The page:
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Criminal Proceedings

This archive displays posts tagged as involving criminal law proceedings relevant to whistleblowers. You may also be interested in our pages:

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October 16, 2018

Two doctors and three nurses were sentenced to prison for their roles in fraudulently billing Medicare $11 million through claims submitted by two companies—Timely Home Health Services Inc., a home health provider, and Boomer House Calls, a house call provider, both in the Dallas area. The scheme allegedly took place from 2007 to 2015 and involved falsifying records so it appeared that Medicare beneficiaries received home health services when in fact they did not. The five defendants will serve sentences ranging from as little as 6 months to as much as 10 years in prison. DOJ

October 16, 2018

A Medicaid transportation provider, its president, and a driver have been sentenced to pay a $10,000 fine and serve 2-4 years in prison for stealing a total of $1.2 million from New York's Medicaid program. The driver who was sentenced, Haimid Thompson, was accused of paying a Medicaid recipient to enroll in services from his employer and submitting falsified logs showing daily trips on behalf of the recipient. He was ordered to pay $23,598. The company, 716 Transportation, Inc., was sentenced to a fine of $10,000, and the president, Wossen Ambaye was ordered to pay restitution of $900,497, for knowing the services billed were not actually provided. NY AG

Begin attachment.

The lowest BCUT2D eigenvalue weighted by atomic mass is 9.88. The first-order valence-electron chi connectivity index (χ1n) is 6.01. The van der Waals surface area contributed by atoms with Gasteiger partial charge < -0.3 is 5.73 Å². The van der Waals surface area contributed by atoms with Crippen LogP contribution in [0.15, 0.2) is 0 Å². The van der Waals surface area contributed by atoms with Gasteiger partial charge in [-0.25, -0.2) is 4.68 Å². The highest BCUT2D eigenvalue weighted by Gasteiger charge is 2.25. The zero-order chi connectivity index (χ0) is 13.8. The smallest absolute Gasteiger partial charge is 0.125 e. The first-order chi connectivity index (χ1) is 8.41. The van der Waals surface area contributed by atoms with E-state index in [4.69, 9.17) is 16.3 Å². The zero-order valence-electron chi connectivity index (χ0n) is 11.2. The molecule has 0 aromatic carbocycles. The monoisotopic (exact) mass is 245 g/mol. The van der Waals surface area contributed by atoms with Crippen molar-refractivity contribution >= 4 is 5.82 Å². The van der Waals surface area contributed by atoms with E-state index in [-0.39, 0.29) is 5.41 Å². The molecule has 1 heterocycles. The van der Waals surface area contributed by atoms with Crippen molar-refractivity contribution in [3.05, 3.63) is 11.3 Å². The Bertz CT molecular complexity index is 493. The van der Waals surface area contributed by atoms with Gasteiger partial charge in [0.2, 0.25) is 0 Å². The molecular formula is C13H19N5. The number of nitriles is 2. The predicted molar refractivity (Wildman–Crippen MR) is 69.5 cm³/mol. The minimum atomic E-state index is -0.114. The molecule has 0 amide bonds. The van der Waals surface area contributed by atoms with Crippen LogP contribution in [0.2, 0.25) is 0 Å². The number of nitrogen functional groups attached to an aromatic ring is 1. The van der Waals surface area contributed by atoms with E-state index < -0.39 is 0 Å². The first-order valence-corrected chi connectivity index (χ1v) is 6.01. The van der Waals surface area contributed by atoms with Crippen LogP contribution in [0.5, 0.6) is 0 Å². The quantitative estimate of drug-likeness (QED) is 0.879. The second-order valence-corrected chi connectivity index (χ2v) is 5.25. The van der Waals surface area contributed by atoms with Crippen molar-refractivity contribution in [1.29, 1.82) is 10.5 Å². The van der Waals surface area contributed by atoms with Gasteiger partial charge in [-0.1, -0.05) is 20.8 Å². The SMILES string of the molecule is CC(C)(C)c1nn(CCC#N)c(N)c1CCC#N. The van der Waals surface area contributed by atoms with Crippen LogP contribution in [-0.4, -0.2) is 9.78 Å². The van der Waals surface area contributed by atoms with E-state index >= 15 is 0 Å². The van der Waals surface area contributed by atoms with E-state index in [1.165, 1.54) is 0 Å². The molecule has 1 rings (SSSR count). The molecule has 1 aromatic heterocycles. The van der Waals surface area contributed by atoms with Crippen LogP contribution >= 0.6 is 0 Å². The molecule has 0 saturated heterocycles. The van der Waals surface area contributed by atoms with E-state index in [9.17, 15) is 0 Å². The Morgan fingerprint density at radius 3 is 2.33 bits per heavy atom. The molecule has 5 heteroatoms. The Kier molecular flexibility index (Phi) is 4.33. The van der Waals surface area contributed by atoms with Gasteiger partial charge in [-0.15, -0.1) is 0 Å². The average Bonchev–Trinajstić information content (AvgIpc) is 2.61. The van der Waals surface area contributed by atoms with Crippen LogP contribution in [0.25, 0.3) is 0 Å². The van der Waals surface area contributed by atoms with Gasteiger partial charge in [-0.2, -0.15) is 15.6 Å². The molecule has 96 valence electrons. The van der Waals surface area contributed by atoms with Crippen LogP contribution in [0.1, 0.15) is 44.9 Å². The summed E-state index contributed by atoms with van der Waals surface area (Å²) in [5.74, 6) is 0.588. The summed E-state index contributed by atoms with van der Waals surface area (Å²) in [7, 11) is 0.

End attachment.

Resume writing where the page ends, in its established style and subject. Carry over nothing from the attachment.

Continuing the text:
October 15, 2018

The heir of a family skincare business has been sentenced to almost 3 years in prison for multiple counts of tax fraud. James Wright of B&P Company, Inc.—which has been selling a wrinkle reduction product called Frownies since 1889—allegedly diverted money from the company to a series of entities that he then used to fund personal expenses. Through a company he called The Remnant, Inc., Wright paid rent and utilities for himself and other immediate family members. Through a private foundation he called Fore Fathers Foundation, he paid high school and college tuition for his five children. According to the DOJ press release, Wright had previously pleaded guilty to concealing income through trusts. In addition to the new prison sentence, he is ordered to pay almost restitution of $150,000. DOJ

October 12, 2018